BILL KARINS, NBC METEOROLOGIST: Good evening, Tucker.
You‘re now looking at Rita, the third strongest hurricane ever recorded in this modern era. This pressure, at 897, is amazingly low. Hardly ever do you get below 900. This system right now is actually stronger than Katrina ever was.
Just to give you some kind of rationale of how strong this storm is, it‘s only about 550 to 600 miles away from the coastline now. You can see how impressive it is, covering at least half of the Gulf, clouds all the way up to Pensacola, all the way southwards down past Cuba and down into the Yucatan.
Everyone wants to know about that forecast path. And it has changed ever so slightly. A minor little tweak. We have now taken Corpus Christi southwards down to Brownsville, Texas, out of this yellow cone of uncertainty, I like to call it. This is the potential strike zone within this yellow.
This is going to get more and more narrow over the next 36 to 48 hours. We have not taken western sections of Louisiana out. If anything, it has shifted slightly to the north. I‘m talking only 10 or 15 miles, but that‘s going to mean a big difference when we actually talk about the size of the eye and where the worst is.
There‘s Houston. Galveston is located below the “O” and the “N” in “Houston.” That—if this track held true, this means the right eye wall of the storm, the strongest winds, the worst storm surge, would be heading into the bay there outside of Houston and also right over the top of Galveston. So this would be the worst case scenario.
As far as intensity, we‘re thinking Category 4. So in other words, we think the storm is going to peak over the next 12 hours, and then it will probably maintain itself through most of tomorrow and hopefully slightly weaken, at least down to a Category 4 before landfall.
Now, if everyone hopefully can remember Katrina only about three or four weeks ago, peaked at a five, made landfall at a four, and you saw the devastation from a Category 4 storm.
CARLSON: I‘ve noticed that, Bill. These storms do seem to weaken as they approach land. Why is that?
KARINS: Well, not all do. It‘s been a recent trend, though. Dennis did earlier this year. Ivan did last year. But Charley did not. Charley rapidly intensified just south of Tampa. And that‘s why the devastation was so bad there.
What‘s going to happen here is the water is just a little bit cooler right around the coastline, and the cool water actually doesn‘t help the storm. That‘s the fuel for the storm. The cooler the water, the weaker the storm. The warmer the water, the stronger the storm.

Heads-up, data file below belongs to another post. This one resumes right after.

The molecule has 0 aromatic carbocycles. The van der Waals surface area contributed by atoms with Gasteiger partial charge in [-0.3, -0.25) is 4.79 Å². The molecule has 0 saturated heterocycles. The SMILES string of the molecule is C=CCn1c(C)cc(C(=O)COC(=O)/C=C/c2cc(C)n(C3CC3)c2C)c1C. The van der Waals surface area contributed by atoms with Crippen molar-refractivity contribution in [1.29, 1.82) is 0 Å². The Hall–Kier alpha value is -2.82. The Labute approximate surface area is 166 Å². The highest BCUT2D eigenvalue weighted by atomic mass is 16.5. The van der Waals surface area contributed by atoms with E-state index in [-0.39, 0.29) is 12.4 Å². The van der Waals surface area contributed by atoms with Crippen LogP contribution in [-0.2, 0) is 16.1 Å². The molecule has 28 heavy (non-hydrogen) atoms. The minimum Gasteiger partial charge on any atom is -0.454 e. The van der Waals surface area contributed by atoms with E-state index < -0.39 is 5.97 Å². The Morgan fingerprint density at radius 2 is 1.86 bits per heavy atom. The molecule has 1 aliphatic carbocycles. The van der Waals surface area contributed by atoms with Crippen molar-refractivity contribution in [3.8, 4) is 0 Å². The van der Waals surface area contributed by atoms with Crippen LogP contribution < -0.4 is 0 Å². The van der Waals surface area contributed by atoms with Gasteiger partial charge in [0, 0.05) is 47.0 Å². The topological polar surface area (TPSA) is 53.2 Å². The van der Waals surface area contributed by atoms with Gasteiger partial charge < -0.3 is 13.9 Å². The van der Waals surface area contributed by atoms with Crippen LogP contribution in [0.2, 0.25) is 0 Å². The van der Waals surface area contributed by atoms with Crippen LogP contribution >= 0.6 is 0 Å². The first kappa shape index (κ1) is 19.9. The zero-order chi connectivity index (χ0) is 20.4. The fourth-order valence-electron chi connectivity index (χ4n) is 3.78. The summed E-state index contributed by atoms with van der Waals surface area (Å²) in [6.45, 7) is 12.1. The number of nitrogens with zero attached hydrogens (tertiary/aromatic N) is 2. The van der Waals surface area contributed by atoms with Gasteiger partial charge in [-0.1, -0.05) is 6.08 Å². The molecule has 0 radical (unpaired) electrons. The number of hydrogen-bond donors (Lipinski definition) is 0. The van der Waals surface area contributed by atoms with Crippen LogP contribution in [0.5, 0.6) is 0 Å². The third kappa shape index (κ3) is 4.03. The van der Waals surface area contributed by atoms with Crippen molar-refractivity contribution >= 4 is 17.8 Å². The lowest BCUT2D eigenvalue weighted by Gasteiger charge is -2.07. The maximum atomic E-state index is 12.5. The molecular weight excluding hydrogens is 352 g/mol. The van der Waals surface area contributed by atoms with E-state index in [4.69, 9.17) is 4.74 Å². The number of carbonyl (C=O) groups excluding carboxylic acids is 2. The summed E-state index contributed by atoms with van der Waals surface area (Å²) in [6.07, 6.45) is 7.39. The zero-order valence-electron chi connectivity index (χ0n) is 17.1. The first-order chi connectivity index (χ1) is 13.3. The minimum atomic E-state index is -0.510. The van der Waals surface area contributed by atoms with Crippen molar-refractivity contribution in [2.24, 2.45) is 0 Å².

A that‘s why, Tucker, the water is just a little bit cooler in the western gulf. We‘re hoping that‘s the trick that will knock this down a notch or two.
CARLSON: All right. Bill Karins, NBC Weather Plus. Thanks.
Still ahead on THE SITUATION, Katrina‘s strength was historic. The world‘s leading authority on hurricanes said Rita could be just as bad. We have a dire forecast from a man who knows.
And while most people are running from the storm sensibly, some people are flying directly into it. We‘ll talk to a storm chasing pilot who just flew through Hurricane Rita. Stay with us.
CARLSON: Coming up, we‘ll talk to the mayor of a Texas town that finds itself directly in Rita‘s projected path.
Plus, is there an explanation for this unusually devastating hurricane season? Are Katrina and Rita only the beginning of it? We‘ll tell you as THE SITUATION returns.
CARLSON: Here‘s some troubling news. Hurricane Rita‘s rampage could be even worse than the Gulf Coast now fears. My next guest says this storm is trouble with a capital “T,” and he should know. He‘s been called father of hurricane prediction. He is Dr. William Gray, professor of Colorado State University‘s Department of Atmospheric Science.
Dr. Gray, thank you for joining us.
DR. WILLIAM GRAY, PROFESSOR, COLORADO STATE UNIVERSITY: Glad to join you.
CARLSON: So give us—I mean, you have historical perspective on this, having studied hurricanes for decades, 50 years, I think. Give us some perspective on Hurricane Rita. How big and how bad is it?
GRAY: Well, this is an unusual storm. There‘s no question about it. It looked a lot like Katrina when it was forming. Now it looks more like Carla.
I actually—I can‘t believe it‘s been 44 years since I flew into Carla in the Caribbean in the gulf right before it came in, in 1961. And this looks like a track very similar to what Carla did, and Carla did tremendous damage. I don‘t think Carla was quite as strong as this storm, though.
So I see this as, oh, an awful storm, an awful one, probably will eclipse Andrew in the damage it does. You know, up until this year, Andrew was the most destructive storm, and then Katrina beat it out by a large amount. I can‘t see this storm coming up to Katrina‘s total damage, because of the breaching of the levees there, but...
CARLSON: But it‘s in the same league as Katrina.
GRAY: I think this is going to be a terrible storm, probably the second worst damage producer this country has ever seen.
CARLSON: Well, that is terrible news. I know you‘re famous for predicting hurricanes accurately, but is there some chance, I hope, that you could be wrong?
GRAY: Well, I hope that I will be wrong, too. Yes. The—now there‘s a lot of talk about, you know, it‘s unusual to get these two major storms so strong in the gulf, and everyone is asking, “Gee, is this unusual? Is this a sign of global warming and humans are causing that, and so on?”